California is thinking about giving “reasonable” internet access to youth in juvenile detention.

California Is Thinking About Giving “Reasonable” Internet Access to Youth in Juvenile Detention

California Is Thinking About Giving “Reasonable” Internet Access to Youth in Juvenile Detention

Future Tense
The Citizen's Guide to the Future
July 6 2017 3:16 PM

California Is Thinking About Giving “Reasonable” Internet Access to Youth in Juvenile Detention

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Women at a prison in France work on computers. In the U.S., internet access for inmates is controversial.

AFP/Getty Images

California’s state legislature is considering a bill that would give youth in juvenile detention facilities reasonable access to computers and the internet for educational purposes and to keep in contact with outside support systems. The bill passed the Human Services Committee in the California Senate on June 27. The next step is for the bill to be heard by the Senate Public Safety Committee on July 11.

Many juvenile detention facilities in California already have wireless internet connections, and some allow their inmates to Skype approved contacts, according to Jay Jefferson, the legislative director for the bill’s sponsor, Mike Gipson. But most juvenile inmates have very limited access to the internet, only using it if they need to take tests school or psychological tests online, according to Ike Dodson, a public information officer with the California Department of Corrections and Rehabilitation. Dodson wrote in an email that some juvenile detention facilities use intranet for school-related tasks, and they are looking at ways to download content so prisoners can view websites without being connected to the internet.

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The bill has support from big names in the tech industry, including Facebook and the Electronic Frontier Foundation. In a letter of support, the EFF wrote, “Computer literacy and computer skills are crucial to development in the modern era. … Many facilities are located in remote areas, placing youth far from their homes, accommodations should be made using modern technology to allow detainees to maintain meaningful relationships with their families.” Gizmodo reports that Facebook’s Anne Blackwood, the head of public policy for the western states, wrote a letter of support making similar arguments. “Computer literacy and the ability to communicate with technology are integral to living in today’s society,” she wrote.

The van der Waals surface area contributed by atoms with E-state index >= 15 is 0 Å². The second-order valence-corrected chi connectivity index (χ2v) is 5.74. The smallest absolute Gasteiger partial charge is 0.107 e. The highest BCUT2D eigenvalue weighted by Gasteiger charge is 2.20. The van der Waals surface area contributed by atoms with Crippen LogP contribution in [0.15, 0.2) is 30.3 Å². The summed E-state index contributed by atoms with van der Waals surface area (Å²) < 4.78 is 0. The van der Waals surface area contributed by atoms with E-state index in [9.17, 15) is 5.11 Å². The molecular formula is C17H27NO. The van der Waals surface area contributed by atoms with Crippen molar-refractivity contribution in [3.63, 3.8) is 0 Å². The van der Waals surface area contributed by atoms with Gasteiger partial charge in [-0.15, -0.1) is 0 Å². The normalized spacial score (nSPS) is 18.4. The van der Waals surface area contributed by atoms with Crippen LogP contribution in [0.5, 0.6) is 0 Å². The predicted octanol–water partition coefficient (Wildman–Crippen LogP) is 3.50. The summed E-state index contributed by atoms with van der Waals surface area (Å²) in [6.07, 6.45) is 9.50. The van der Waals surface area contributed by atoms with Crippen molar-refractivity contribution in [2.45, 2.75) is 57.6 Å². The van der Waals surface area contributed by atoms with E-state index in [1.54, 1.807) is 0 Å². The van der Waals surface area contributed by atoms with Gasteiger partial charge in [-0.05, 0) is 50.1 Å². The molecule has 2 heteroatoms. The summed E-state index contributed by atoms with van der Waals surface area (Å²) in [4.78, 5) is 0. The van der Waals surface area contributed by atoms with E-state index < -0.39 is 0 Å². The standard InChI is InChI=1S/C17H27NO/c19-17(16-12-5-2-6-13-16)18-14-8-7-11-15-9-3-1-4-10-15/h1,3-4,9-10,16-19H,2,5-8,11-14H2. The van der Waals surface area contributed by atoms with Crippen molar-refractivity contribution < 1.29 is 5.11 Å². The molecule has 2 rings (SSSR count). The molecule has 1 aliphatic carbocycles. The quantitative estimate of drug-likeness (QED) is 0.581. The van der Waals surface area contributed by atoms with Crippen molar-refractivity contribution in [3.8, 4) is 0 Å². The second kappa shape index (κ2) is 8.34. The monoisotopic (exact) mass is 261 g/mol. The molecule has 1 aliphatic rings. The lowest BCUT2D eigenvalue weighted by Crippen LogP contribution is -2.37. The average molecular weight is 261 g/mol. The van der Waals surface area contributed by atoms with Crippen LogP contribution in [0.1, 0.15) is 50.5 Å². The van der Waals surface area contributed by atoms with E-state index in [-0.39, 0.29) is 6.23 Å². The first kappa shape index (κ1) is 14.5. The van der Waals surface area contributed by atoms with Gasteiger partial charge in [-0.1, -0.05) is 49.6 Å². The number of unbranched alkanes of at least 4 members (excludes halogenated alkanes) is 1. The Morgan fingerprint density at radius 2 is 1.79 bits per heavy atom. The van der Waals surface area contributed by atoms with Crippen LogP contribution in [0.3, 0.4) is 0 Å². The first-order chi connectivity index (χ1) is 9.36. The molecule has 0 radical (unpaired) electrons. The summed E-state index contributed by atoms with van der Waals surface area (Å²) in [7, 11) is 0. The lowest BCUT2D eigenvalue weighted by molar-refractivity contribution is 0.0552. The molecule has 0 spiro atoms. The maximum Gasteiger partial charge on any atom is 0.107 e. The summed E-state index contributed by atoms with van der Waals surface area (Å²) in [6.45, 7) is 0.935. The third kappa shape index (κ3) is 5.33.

Facebook for the (adult) incarcerated has long been a point of contention. In 2011, South Carolina tried to pass a bill that would add more prison time to a felon’s sentence, along with a $500 fine, if he or she created or used a Facebook account while incarcerated. The following year, South Carolina actually did make using social media in prison a Level 1 offense—a reprimand typically reserved for serious violations of prison policies, like violence.

The EFF has spoken out against placing inmates in solitary confinement for their use of Facebook and other sites, noting that officials can issue separate violations for each day of usage. “If a South Carolina inmate caused a riot, took three hostages, murdered them, stole their clothes, and then escaped, he could still wind up with fewer Level 1 offenses than an inmate who updated FaceBook every day for two weeks,” it wrote.

By threatening violators with solitary confinement, South Carolina takes things to the extreme. But it isn’t alone in cracking down on social media for prisoners. In 2016, the Texas Department of Justice announced that family members can’t run prisoners’ accounts from the outside. Facebook has even partnered with California prisons to take down the profiles of prisoners. But there’s a difference between adults and minors and children, and the proposed bill in California seems to recognize that.

The bill wouldn’t just affect the 23,000 in juvenile detention in California; it would also create regulations for the nearly 56,000 who were in the foster care system as of 2015. The legislation would ensure that minors in foster care have reasonable internet access, regardless of what home they’re placed in. The bill also gives them the right to a variety of options for independence, like maintaining an emancipation bank account. Essentially, this bill would expand the ability for currently disadvantaged minors to have more opportunities for success.

Additionally, the bill would also allow for juveniles to make at least two free phone calls within an hour of arriving at a facility after being arrested and would mandate that they be able to maintain frequent contact through calls if they desire. Calls from prison can be notoriously expensive, and the Obama administration tried unsuccessfully to regulate the cost. But that wouldn’t necessarily mean that internet use would be just another way to squeeze money out of those in juvenile detention. Jefferson wrote that the intent of the bill is to not have the families and children bear the cost. In facilities that currently provide internet access, families don’t have to pay, Jefferson says. But he notes that he can’t guarantee a specific facility won’t charge for a particular service. He added that the bill was intentionally written in broad language so that there would be a variety of options on how to implement it.

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